Even the most thorough verification of a subcontractor to be involved loses any meaning if the latter is subcontracting the order to someone without verification. Don’t be deceived by the hope that such a negligent subcontractor will compensate for the losses. In real practice, they will either go bankrupt or will use any chance to avoid large financial liability. It is advisable to either prohibit further subcontracting of certain orders or agree on the contract conditions limiting uncontrollable involvement of third-party companies.

Involving reputable carriers and drivers into fraudulent schemes

One of the traditional fraud schemes implies the attraction of reputable carriers having all the required registration documents including the valid insurance policy. During transportation the carrier or their driver receives an instruction (sometimes by the phone!) from a fraudster’s subcarrier referring to the cargo owner and asking to deliver the cargo to a different address. Thus, the cargo easily gets into fraudster’s hands and the carrier who has fulfilled the order refers to the instructions given to them directly from the customer.

If you are forwarding expensive marketable goods with a new dealer, make sure that the carrier and the driver will not re-address the cargo without a direct confirmation from the shipper.

Replacing the vehicle

Fraudsters send information about the replacement of the vehicle just before the loading day. The forwarder simply has no time to check the new car or pays little attention to the replacement by simply changing the car number in the transportation documents.

It’s important to be careful with the replacements of a vehicle by clarifying the reasons for the replacement, checking the new vehicle and the driver, warning the shipper about the Impossibility of loading to an unverified vehicle.

Invalid insurance policy

Cases when companies with a valid insurance policy commit frauds are very few. Generally, fraudsters provide a fake, third-party, unpaid insurance contracts or contracts for a short period, usually for the period of the expected loading.

To verify the validity of the policy, send a written request to the insurance company that issued the policy or call them to learn more information on the policy. Don’t forget to record the name of the insurance agent who provided you the requested information.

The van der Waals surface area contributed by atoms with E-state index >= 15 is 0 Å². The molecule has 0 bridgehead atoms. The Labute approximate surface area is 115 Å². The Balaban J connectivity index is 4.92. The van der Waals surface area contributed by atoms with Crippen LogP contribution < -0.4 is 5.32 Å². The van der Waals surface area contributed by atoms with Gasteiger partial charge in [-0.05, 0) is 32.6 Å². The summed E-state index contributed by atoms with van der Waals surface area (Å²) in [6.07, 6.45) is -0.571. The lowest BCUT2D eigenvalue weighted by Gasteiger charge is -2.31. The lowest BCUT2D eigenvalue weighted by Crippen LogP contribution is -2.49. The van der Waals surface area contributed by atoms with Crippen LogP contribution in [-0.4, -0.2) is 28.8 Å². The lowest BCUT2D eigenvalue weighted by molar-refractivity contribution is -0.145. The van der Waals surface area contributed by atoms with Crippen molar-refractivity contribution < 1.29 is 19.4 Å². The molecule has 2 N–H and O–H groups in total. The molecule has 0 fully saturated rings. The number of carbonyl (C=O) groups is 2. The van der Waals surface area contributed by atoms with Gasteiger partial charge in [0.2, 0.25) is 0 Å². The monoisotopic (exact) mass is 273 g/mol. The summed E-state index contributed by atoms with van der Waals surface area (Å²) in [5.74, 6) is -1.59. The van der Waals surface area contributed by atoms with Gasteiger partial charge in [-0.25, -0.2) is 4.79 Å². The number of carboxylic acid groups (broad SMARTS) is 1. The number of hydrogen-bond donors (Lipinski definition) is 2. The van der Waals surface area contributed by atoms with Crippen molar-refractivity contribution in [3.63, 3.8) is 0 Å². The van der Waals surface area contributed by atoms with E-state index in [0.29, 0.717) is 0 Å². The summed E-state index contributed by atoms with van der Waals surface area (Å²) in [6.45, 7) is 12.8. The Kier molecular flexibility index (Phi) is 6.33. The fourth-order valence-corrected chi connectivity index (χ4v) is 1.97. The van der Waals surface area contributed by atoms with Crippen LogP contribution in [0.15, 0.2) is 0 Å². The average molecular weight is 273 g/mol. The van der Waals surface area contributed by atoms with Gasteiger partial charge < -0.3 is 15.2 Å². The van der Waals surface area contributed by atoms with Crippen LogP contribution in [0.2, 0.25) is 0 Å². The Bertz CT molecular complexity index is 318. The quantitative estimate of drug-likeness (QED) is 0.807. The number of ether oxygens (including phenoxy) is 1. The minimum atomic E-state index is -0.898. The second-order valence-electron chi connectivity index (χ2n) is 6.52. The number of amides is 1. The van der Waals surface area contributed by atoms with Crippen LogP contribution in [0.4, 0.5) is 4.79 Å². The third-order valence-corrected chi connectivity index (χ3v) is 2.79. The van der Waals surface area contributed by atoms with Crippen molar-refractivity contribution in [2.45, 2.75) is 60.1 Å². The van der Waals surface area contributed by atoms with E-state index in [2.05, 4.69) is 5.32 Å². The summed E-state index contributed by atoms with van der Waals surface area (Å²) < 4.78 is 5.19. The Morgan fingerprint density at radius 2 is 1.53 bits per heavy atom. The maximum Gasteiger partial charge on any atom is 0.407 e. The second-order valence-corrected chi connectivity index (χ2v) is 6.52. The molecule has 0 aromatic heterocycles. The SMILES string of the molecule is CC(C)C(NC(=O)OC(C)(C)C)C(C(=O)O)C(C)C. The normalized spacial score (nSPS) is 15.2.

How does TELS verify its contractors?

TELS updates the instruction allowing to admit contractors for the transportation of goods on a regular basis according to the new types of fraudulent schemes. The execution of the instruction goes along with program and organizational control systems. We verify the supplier by the history of the creation of the transport company, changes in founder members, compliance of the documents with the samples approved by competent authorities in the country of registration as well as check company’s background. According to the Instruction, the following characteristics may witness of an unfair business:

  • the information in the provided documents is different from the information obtained from our information sources;
  • lack of any supplier’s activity;
  • change in ownership and type of activity in the past 1.5 years;
  • company’s legal address coincides with the mass registration address;
  • no website at all or a doubtful website (created recently, filled poorly, no information on the developer, etc.);
  • no landline number or the landline number specified in the documents belongs to a mediator (dispatcher) or does not exist at all;
  • no information on mandatory financial statements.

There are over 20 points helping our employees define unfair businesses, but we would prefer not to disclose them all as not to reduce the controlling effect.